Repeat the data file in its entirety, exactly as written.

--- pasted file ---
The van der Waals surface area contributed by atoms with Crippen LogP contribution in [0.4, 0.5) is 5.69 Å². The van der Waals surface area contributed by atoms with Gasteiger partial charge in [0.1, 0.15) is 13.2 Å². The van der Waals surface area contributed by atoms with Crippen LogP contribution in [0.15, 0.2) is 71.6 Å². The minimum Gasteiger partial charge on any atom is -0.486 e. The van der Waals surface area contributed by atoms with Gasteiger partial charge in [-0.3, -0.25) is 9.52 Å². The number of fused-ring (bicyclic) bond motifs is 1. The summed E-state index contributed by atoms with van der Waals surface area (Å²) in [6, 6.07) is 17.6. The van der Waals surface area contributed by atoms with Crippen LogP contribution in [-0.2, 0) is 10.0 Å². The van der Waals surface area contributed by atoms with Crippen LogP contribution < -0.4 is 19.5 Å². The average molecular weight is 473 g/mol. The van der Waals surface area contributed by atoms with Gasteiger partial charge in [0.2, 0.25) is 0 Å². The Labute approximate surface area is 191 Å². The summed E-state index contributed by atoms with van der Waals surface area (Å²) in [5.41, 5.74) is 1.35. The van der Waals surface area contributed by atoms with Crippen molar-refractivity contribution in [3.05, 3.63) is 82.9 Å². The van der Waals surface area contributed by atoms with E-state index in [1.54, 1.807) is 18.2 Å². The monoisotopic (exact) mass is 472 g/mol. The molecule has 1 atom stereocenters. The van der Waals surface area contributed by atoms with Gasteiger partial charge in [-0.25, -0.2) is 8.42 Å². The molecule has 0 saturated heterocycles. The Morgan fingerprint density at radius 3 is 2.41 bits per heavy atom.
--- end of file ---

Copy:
The van der Waals surface area contributed by atoms with Crippen LogP contribution in [0.4, 0.5) is 5.69 Å². The van der Waals surface area contributed by atoms with Gasteiger partial charge in [0.1, 0.15) is 13.2 Å². The van der Waals surface area contributed by atoms with Crippen LogP contribution in [0.15, 0.2) is 71.6 Å². The minimum Gasteiger partial charge on any atom is -0.486 e. The van der Waals surface area contributed by atoms with Gasteiger partial charge in [-0.3, -0.25) is 9.52 Å². The number of fused-ring (bicyclic) bond motifs is 1. The summed E-state index contributed by atoms with van der Waals surface area (Å²) in [6, 6.07) is 17.6. The van der Waals surface area contributed by atoms with Crippen LogP contribution in [-0.2, 0) is 10.0 Å². The van der Waals surface area contributed by atoms with Crippen LogP contribution < -0.4 is 19.5 Å². The average molecular weight is 473 g/mol. The van der Waals surface area contributed by atoms with Gasteiger partial charge in [0.2, 0.25) is 0 Å². The Labute approximate surface area is 191 Å². The summed E-state index contributed by atoms with van der Waals surface area (Å²) in [5.41, 5.74) is 1.35. The van der Waals surface area contributed by atoms with Crippen molar-refractivity contribution in [3.05, 3.63) is 82.9 Å². The van der Waals surface area contributed by atoms with E-state index in [1.54, 1.807) is 18.2 Å². The monoisotopic (exact) mass is 472 g/mol. The molecule has 1 atom stereocenters. The van der Waals surface area contributed by atoms with Gasteiger partial charge in [-0.25, -0.2) is 8.42 Å². The molecule has 0 saturated heterocycles. The Morgan fingerprint density at radius 3 is 2.41 bits per heavy atom.